Details of the visit in the first week of March have not been disclosed due to security reasons.
However, sources at the Sri Lankan Embassy in Kathmandu told the daily that the president would visit Lumbini in southern Nepal, where the Buddha was born over 2,500 years ago, and Swayambhunath, a world heritage site in Kathmandu revered by Buddhists, Jains and Hindus alike.
Rajapaksa is the first foreign dignitary to visit Nepal under the Maoist government besides UN Secretary-General Ban Ki-moon last year, who too visited Lumbini.
Currently, Sri Lanka chairs the South Asian Association for Regional Cooperation (SAARC) bloc of which Nepal is a member.
With growing numbers of tourists from the Buddhist-majority island nation visiting Nepal, the governments of the two countries last month revised the existing air services agreement with plans to start direct flights between Kathmandu and Colombo.
In 1996, when Nepal’s Maoist party began an armed insurrection against the state, its guerrillas had vowed to carve out a “red corridor” that would stretch from Sri Lanka to India and Bangladesh.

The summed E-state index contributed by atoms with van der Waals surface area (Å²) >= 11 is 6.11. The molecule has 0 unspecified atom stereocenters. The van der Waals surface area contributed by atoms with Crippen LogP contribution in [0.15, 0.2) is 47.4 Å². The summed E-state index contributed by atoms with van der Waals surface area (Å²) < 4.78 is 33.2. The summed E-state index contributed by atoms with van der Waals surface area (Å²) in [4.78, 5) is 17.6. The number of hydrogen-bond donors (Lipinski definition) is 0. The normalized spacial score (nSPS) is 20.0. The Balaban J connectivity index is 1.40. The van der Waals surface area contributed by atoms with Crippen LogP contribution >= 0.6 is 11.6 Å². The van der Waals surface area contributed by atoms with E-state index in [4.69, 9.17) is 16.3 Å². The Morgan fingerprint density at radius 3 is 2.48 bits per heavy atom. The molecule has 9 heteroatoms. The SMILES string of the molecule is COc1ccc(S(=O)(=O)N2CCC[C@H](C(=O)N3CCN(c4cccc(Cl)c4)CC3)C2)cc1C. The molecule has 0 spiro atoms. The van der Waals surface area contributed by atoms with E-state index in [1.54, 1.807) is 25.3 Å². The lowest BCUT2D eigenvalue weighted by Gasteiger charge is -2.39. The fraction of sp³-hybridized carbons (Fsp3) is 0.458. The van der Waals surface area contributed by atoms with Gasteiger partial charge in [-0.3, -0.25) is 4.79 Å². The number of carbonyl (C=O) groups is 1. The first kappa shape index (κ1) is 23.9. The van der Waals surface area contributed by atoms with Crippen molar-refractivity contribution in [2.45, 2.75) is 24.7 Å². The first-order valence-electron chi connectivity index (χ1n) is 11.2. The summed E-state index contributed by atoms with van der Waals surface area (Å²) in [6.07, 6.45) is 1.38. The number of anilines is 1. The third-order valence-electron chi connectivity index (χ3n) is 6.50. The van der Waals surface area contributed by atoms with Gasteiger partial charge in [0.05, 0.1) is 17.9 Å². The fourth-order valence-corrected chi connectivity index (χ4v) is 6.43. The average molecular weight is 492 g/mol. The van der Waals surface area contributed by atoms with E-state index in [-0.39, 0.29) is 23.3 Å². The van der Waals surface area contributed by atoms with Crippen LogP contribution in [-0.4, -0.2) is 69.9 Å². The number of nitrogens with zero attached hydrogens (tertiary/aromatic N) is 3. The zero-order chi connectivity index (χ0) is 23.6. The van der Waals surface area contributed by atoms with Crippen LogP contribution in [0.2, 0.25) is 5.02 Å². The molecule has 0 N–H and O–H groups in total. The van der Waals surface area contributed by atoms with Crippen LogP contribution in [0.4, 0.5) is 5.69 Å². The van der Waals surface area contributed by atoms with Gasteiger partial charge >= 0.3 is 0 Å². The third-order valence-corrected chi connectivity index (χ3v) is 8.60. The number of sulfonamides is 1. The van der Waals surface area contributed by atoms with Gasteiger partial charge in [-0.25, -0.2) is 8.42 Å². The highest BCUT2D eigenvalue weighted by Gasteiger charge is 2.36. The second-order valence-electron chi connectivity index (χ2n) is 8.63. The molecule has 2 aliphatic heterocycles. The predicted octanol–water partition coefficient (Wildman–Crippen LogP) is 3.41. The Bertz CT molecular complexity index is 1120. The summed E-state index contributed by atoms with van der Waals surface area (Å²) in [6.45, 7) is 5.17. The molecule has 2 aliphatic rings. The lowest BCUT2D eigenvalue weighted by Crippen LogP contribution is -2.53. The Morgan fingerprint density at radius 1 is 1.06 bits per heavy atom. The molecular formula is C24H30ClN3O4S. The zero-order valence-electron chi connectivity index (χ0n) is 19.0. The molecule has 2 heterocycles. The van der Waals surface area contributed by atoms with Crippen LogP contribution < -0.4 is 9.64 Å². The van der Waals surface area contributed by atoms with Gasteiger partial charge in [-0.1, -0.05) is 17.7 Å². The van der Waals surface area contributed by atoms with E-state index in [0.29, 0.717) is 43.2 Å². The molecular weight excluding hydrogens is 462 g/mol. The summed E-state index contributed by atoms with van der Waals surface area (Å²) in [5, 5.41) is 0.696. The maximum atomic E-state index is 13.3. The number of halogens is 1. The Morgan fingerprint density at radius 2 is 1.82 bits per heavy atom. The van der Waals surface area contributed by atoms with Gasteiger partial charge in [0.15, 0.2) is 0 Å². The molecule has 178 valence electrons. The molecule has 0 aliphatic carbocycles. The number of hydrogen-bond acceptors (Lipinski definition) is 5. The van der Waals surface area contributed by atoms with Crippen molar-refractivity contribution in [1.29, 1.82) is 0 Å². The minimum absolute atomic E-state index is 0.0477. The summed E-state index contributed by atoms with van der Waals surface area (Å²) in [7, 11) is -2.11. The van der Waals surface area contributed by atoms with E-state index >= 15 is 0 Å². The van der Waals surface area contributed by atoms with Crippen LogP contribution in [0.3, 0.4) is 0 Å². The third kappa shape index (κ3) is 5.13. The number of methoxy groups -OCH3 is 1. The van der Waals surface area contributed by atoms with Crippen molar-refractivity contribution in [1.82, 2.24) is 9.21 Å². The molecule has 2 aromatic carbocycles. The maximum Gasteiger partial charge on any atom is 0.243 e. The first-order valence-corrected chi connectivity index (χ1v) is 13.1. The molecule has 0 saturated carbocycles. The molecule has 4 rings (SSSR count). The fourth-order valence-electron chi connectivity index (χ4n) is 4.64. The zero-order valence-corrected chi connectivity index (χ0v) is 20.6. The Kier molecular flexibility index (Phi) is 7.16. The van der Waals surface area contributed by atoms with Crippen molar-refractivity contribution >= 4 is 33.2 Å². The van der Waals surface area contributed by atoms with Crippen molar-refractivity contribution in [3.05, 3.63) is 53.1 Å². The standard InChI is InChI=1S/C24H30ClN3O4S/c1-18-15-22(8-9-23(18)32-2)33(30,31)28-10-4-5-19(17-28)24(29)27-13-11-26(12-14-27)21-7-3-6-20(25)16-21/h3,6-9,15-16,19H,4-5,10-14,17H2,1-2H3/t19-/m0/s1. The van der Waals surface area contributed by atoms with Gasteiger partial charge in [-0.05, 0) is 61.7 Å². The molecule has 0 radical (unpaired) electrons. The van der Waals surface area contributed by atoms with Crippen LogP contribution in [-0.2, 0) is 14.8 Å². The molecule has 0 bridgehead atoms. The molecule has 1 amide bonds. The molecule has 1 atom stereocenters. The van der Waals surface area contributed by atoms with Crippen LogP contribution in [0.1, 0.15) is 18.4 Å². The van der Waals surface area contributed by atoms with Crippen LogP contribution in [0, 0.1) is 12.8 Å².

There were also desultory contacts between the Sri Lankan separatist group Liberation Tigers of Tamil Eelam (LTTE) and the Maoists.
Rajapakse last month announced the capture of the LTTE’s bastion Kilinochhi in the northeast by state troops and issued a “final warning” to the militants, who have been waging a bitter three-decade war, to lay down arms and surrender.
The Sri Lankan president’s visit to the Buddha’s birthplace is also expected to send the message to the outside world that the founder of Buddhism was born in Nepal and not neighbouring India, as a controversial Bollywood film recently claimed.
Hindi comedy film “Chandni Chowk to China” has been banned in Nepal for the erroneous statement.